Borat has broken, and it’s star, Sacha Baron Cohen, is now in the ascendancy. Without much thinking about it, I assumed this guy was another trickster figure in a long line of trickster figures (John Belushi, Jim Carrey, Tom Green, Dave Chappelle…).
Borat was screened this summer for the likes of Garry Shandling, George Meyer, Judd Apatow, and Larry David.
When the movie ended and the lights came up, everyone realized they had just seen something totally original, perhaps even revolutionary. Capturing the sense of collective astonishment, Meyer turned to Apatow and said, "I feel like something just played me Sgt. Pepper’s for the first time." (EW, as below)
"Totally original"! ""Revolutionary"? What a good way to get our attention. Post modern cultures, as Baudrillard would say, keep things in circulation, creating novelty out of precedent. By this account, originality is impossible.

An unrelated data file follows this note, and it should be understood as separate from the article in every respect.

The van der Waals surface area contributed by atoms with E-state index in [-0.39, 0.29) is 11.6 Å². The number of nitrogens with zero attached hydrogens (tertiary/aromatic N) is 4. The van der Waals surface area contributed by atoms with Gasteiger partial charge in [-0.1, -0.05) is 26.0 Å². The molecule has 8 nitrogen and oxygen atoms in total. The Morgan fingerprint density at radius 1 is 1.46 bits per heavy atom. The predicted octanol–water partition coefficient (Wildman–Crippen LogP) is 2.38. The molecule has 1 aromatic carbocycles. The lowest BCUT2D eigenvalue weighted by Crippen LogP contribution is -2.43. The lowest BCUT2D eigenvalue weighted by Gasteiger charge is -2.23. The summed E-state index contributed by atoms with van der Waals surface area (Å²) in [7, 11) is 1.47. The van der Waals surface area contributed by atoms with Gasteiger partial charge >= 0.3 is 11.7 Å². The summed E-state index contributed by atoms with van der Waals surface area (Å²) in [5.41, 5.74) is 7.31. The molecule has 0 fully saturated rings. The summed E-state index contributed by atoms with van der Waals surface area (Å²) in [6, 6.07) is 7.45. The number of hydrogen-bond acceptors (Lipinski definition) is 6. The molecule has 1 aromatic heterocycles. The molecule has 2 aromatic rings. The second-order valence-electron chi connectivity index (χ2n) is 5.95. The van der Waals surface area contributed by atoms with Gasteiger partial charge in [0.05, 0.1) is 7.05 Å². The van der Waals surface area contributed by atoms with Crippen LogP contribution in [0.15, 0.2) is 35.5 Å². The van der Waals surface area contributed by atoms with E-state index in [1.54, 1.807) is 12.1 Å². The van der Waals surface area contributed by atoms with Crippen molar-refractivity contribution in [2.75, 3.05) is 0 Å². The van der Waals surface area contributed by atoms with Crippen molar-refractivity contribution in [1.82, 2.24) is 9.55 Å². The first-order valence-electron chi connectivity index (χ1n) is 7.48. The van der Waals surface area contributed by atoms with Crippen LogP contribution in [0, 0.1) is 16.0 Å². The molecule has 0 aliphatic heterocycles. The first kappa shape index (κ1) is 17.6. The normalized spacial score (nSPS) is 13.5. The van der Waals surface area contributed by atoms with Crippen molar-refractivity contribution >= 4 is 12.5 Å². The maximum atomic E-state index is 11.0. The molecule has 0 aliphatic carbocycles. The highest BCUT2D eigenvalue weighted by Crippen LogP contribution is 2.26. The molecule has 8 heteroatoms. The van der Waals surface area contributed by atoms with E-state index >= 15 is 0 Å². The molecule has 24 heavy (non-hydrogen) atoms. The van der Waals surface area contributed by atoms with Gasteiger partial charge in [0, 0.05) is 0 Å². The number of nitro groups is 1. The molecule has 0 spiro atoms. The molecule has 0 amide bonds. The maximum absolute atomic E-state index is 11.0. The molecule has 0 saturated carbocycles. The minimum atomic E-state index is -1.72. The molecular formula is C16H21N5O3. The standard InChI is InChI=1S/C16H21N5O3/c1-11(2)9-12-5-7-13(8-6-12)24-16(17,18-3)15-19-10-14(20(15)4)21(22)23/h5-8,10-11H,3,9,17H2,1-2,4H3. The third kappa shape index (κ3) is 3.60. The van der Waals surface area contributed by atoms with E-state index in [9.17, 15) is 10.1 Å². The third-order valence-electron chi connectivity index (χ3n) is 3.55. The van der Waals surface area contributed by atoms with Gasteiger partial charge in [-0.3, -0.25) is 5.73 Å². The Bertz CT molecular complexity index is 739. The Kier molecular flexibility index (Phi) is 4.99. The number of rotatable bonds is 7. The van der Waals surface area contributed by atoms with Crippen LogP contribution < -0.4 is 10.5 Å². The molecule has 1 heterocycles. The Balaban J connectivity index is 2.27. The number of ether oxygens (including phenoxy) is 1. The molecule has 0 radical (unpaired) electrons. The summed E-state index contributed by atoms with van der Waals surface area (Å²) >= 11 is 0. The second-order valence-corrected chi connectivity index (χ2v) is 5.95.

So what happened? What’s new? Rottenberg speculates that Cohen offers us satire that never acknowledges itself. Borat never once gives the audience an ironic wink, no "get a load of this" respite. This could be true, but I don’t remember Tom Green ever acknowledging his satire, at least in the early years.
It could be that Cohen is more daring than other tricksters. His Ali G character could be read as racist. Borat is unmistakably anti-semitic. Borat holds the nation of Kazakhstan up to ridicule, a character assassination of vast proportions. But this is a difference of degree, not kind. Many comedians are rule breaking. To say that Cohenis more rule breaking does not, cannot, sustain a claim to originality.
Perhaps what matters is a daring of another kind. The filming of Borat took star and crew into peril. Director Larry Charles says,
We walked into extremely hostile situations that we then exacerbated into incredibly hostile situations. (EW, as below)